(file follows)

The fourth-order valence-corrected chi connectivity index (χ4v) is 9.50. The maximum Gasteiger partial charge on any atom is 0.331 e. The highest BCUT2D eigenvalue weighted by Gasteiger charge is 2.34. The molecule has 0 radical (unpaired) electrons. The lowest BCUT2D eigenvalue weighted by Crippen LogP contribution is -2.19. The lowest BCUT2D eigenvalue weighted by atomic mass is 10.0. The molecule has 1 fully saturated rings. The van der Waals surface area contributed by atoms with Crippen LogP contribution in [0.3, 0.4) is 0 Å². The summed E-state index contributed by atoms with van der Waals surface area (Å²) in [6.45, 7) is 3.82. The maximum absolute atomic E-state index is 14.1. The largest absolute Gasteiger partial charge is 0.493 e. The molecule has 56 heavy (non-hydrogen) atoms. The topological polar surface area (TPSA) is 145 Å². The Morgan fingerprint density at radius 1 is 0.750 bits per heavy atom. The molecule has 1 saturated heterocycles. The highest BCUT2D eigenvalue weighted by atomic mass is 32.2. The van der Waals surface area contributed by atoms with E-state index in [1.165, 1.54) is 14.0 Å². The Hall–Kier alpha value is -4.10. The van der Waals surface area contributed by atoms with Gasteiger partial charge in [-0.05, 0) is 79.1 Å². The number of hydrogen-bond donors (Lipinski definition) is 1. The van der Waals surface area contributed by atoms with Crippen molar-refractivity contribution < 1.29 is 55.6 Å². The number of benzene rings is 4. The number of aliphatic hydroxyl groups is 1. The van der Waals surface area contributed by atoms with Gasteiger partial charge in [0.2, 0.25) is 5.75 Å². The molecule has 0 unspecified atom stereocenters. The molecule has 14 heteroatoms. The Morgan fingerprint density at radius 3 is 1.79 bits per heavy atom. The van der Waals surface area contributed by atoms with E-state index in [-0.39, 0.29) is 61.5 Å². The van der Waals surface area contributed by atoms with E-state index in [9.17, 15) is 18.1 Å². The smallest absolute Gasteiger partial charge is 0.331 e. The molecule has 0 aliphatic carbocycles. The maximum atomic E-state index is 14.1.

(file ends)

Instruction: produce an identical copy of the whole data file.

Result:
The fourth-order valence-corrected chi connectivity index (χ4v) is 9.50. The maximum Gasteiger partial charge on any atom is 0.331 e. The highest BCUT2D eigenvalue weighted by Gasteiger charge is 2.34. The molecule has 0 radical (unpaired) electrons. The lowest BCUT2D eigenvalue weighted by Crippen LogP contribution is -2.19. The lowest BCUT2D eigenvalue weighted by atomic mass is 10.0. The molecule has 1 fully saturated rings. The van der Waals surface area contributed by atoms with Crippen LogP contribution in [0.3, 0.4) is 0 Å². The summed E-state index contributed by atoms with van der Waals surface area (Å²) in [6.45, 7) is 3.82. The maximum absolute atomic E-state index is 14.1. The largest absolute Gasteiger partial charge is 0.493 e. The molecule has 56 heavy (non-hydrogen) atoms. The topological polar surface area (TPSA) is 145 Å². The Morgan fingerprint density at radius 1 is 0.750 bits per heavy atom. The molecule has 1 saturated heterocycles. The highest BCUT2D eigenvalue weighted by atomic mass is 32.2. The van der Waals surface area contributed by atoms with E-state index in [1.165, 1.54) is 14.0 Å². The Hall–Kier alpha value is -4.10. The van der Waals surface area contributed by atoms with Gasteiger partial charge in [-0.05, 0) is 79.1 Å². The number of hydrogen-bond donors (Lipinski definition) is 1. The van der Waals surface area contributed by atoms with Crippen molar-refractivity contribution < 1.29 is 55.6 Å². The number of benzene rings is 4. The number of aliphatic hydroxyl groups is 1. The van der Waals surface area contributed by atoms with Gasteiger partial charge in [0.2, 0.25) is 5.75 Å². The molecule has 0 unspecified atom stereocenters. The molecule has 14 heteroatoms. The Morgan fingerprint density at radius 3 is 1.79 bits per heavy atom. The van der Waals surface area contributed by atoms with E-state index in [-0.39, 0.29) is 61.5 Å². The van der Waals surface area contributed by atoms with E-state index in [9.17, 15) is 18.1 Å². The smallest absolute Gasteiger partial charge is 0.331 e. The molecule has 0 aliphatic carbocycles. The maximum atomic E-state index is 14.1.